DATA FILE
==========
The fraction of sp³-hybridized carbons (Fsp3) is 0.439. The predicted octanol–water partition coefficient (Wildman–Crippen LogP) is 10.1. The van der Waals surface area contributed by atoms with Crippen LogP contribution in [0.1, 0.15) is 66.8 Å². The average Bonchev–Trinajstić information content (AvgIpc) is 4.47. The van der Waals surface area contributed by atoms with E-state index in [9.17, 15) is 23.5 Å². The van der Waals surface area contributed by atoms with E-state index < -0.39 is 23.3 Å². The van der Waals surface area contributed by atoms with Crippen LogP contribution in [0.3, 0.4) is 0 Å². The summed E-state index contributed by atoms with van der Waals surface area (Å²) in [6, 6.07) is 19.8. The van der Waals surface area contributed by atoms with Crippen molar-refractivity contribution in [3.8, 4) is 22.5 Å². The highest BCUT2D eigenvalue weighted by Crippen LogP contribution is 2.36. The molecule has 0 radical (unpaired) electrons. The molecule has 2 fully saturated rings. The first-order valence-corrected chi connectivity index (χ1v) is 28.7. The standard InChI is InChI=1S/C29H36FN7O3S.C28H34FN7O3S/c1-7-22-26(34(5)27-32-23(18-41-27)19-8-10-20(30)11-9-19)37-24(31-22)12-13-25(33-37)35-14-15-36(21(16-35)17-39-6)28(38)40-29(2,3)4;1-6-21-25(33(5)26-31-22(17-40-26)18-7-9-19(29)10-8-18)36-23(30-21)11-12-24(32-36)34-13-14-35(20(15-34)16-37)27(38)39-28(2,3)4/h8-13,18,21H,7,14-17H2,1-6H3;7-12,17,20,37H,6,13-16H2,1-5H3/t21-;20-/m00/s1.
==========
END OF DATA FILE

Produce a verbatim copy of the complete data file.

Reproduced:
The fraction of sp³-hybridized carbons (Fsp3) is 0.439. The predicted octanol–water partition coefficient (Wildman–Crippen LogP) is 10.1. The van der Waals surface area contributed by atoms with Crippen LogP contribution in [0.1, 0.15) is 66.8 Å². The average Bonchev–Trinajstić information content (AvgIpc) is 4.47. The van der Waals surface area contributed by atoms with E-state index in [9.17, 15) is 23.5 Å². The van der Waals surface area contributed by atoms with E-state index < -0.39 is 23.3 Å². The van der Waals surface area contributed by atoms with Crippen LogP contribution in [0.3, 0.4) is 0 Å². The summed E-state index contributed by atoms with van der Waals surface area (Å²) in [6, 6.07) is 19.8. The van der Waals surface area contributed by atoms with Crippen molar-refractivity contribution in [3.8, 4) is 22.5 Å². The highest BCUT2D eigenvalue weighted by Crippen LogP contribution is 2.36. The molecule has 0 radical (unpaired) electrons. The molecule has 2 fully saturated rings. The first-order valence-corrected chi connectivity index (χ1v) is 28.7. The standard InChI is InChI=1S/C29H36FN7O3S.C28H34FN7O3S/c1-7-22-26(34(5)27-32-23(18-41-27)19-8-10-20(30)11-9-19)37-24(31-22)12-13-25(33-37)35-14-15-36(21(16-35)17-39-6)28(38)40-29(2,3)4;1-6-21-25(33(5)26-31-22(17-40-26)18-7-9-19(29)10-8-18)36-23(30-21)11-12-24(32-36)34-13-14-35(20(15-34)16-37)27(38)39-28(2,3)4/h8-13,18,21H,7,14-17H2,1-6H3;7-12,17,20,37H,6,13-16H2,1-5H3/t21-;20-/m00/s1.